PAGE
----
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Singapore's casinos opened their doors in 2010 with great expectations for the market's potential growth, but some analysts believe the party may be over.
"The stage is set for disappointment. We think the Singapore gaming market cannot grow," Macquarie said in a note last week, noting that the city-state's gross gaming revenue (GGR) has stalled at around $6 billion a year since 2011, the first full year of operations for the two casinos.
Singapore's integrated resorts, Marina Bay Sands and Resorts World Sentosa, which house the casinos as well as other facilities such as convention space and a theme park, can steer the fate of the city-state's economy. The GGR revenue came in at around 1.6 percent of the city-state's 2013 gross domestic product (GDP) of around $372.8 billion.
"After three big years, tourist arrivals in Singapore have started to decline (down 3 percent year-to-July) and most importantly, Chinese visitors who form more than 50 percent of Singapore VIP volume have fallen by 29 percent year-to-date," Macquarie said. VIP volumes make up around 80 percent of the city-state's total gaming volume, it said.
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"A strong Singapore dollar and new casinos in Asia are eating into the Singapore gaming pie further," it said, noting that many Asian countries opened casinos on a similar model, spurred by the city-state's success.
"While the Philippines has already seen four new private casinos since then, other countries like Vietnam, Korea, Sri Lanka, Cambodia and Japan are gearing up to push new casino legislations and open new casinos by 2020," Macquarie said. "There is a high probability of Singapore casinos' VIP clientele cannibalization by new casinos in Asia."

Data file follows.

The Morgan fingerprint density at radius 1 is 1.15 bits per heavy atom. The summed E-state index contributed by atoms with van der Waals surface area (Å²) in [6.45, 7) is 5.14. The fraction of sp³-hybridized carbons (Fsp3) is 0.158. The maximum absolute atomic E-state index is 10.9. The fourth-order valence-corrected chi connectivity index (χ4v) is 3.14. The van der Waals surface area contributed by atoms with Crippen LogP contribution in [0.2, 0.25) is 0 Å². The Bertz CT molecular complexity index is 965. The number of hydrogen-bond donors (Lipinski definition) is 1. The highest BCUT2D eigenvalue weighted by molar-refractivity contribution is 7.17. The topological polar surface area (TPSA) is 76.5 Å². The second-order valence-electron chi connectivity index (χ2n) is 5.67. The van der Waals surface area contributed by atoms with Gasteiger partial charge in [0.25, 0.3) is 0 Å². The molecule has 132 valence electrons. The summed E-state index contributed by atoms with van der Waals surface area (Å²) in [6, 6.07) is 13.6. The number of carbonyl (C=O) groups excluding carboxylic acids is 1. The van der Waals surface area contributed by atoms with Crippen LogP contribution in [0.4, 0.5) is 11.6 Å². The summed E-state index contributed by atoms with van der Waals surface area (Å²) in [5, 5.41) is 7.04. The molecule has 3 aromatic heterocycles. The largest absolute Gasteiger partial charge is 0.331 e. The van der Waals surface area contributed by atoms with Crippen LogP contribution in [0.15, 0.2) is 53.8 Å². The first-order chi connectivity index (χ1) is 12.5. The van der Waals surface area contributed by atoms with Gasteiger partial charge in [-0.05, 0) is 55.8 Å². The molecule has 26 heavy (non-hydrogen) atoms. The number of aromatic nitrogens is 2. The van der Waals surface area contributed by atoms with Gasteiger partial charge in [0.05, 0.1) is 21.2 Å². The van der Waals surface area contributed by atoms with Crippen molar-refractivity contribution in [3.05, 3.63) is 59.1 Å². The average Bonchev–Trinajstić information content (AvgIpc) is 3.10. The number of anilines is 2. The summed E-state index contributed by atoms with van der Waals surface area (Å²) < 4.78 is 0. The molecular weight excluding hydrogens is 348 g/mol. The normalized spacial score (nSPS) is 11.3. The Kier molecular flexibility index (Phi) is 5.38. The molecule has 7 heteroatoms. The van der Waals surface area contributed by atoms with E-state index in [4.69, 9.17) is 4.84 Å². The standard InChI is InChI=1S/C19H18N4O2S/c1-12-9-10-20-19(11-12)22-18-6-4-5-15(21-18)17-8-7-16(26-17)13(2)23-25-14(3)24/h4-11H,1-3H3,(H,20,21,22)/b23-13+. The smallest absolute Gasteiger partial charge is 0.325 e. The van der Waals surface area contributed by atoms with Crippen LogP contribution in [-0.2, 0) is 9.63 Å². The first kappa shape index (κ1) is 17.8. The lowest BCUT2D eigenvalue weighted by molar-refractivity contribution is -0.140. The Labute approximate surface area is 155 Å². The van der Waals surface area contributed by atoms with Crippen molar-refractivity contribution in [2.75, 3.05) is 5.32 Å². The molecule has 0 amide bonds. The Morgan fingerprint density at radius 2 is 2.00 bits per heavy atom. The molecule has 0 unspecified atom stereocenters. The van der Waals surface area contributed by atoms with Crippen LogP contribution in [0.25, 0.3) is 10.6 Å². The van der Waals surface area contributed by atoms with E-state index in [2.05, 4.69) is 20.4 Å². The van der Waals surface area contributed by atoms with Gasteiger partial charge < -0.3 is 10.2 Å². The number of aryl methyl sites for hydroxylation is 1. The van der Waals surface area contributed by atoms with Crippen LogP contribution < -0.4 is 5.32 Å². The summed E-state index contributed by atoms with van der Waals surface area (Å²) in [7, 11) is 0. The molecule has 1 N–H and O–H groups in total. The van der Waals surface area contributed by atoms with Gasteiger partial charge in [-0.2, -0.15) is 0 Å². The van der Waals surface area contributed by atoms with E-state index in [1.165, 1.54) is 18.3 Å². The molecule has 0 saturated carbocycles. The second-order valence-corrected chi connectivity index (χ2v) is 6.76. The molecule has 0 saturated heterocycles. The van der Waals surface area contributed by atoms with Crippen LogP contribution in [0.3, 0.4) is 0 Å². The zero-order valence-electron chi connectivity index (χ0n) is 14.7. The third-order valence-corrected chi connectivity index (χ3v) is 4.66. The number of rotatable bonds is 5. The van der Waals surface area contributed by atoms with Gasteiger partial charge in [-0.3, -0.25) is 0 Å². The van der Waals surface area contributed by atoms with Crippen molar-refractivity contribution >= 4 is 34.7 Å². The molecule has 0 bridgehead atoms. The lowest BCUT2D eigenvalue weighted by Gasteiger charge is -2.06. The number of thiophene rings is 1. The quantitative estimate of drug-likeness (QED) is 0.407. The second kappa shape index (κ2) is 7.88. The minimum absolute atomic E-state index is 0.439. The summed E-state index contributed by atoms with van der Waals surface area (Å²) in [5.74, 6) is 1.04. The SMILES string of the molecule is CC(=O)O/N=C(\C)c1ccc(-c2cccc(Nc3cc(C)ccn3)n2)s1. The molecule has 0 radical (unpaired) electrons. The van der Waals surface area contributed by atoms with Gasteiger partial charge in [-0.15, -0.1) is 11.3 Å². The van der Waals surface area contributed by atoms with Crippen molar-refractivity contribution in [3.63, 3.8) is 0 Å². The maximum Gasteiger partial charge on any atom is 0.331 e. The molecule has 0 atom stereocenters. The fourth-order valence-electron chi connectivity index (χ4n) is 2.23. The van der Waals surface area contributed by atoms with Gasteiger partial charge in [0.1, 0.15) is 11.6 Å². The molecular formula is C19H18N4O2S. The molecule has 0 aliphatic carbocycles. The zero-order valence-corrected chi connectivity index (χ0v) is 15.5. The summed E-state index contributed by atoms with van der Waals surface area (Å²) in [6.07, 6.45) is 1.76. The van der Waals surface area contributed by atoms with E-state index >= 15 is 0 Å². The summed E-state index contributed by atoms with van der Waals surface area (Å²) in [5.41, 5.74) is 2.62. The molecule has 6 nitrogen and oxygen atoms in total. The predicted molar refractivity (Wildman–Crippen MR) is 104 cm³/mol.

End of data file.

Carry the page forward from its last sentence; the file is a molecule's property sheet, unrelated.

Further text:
Others also believe the casinos' glory days may be behind them.
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"Gaming revenues in Singapore have already plateaued," said Carey Wong, an analyst at OCBC. "Singapore has a very small captive market. The government has been [clear] from the start that they don't want locals spending way too much time there."
Singapore has actively tried to minimize the impact of gambling on its population of around 5.6 million, using measures such as steep entry fees for residents as well as allowing locals to put family members on a list of people barred from entering.
But Wong expects that the drop in overseas visitors may be temporary, noting that it's partly due to China's economic slowdown and corruption crackdown.
"Once things die down, we'll see the return of these high rollers," he said. "From an Asian perspective, Asians will gamble regardless of good times or bad. It's different from a Western perspective, where gaming is more for leisure."
It's not clear how many share Wong's confidence of a rebound.
In a note last week, CIMB said that in a recent marketing trip to Europe, investors showed little interest.
"There did not seem to be any interest in Singapore-listed transport or gaming plays," it said, noting that Genting Singapore and Genting Hong Kong are among its least-preferred stocks on the Singapore market.
—By CNBC.Com's Leslie Shaffer; Follow her on Twitter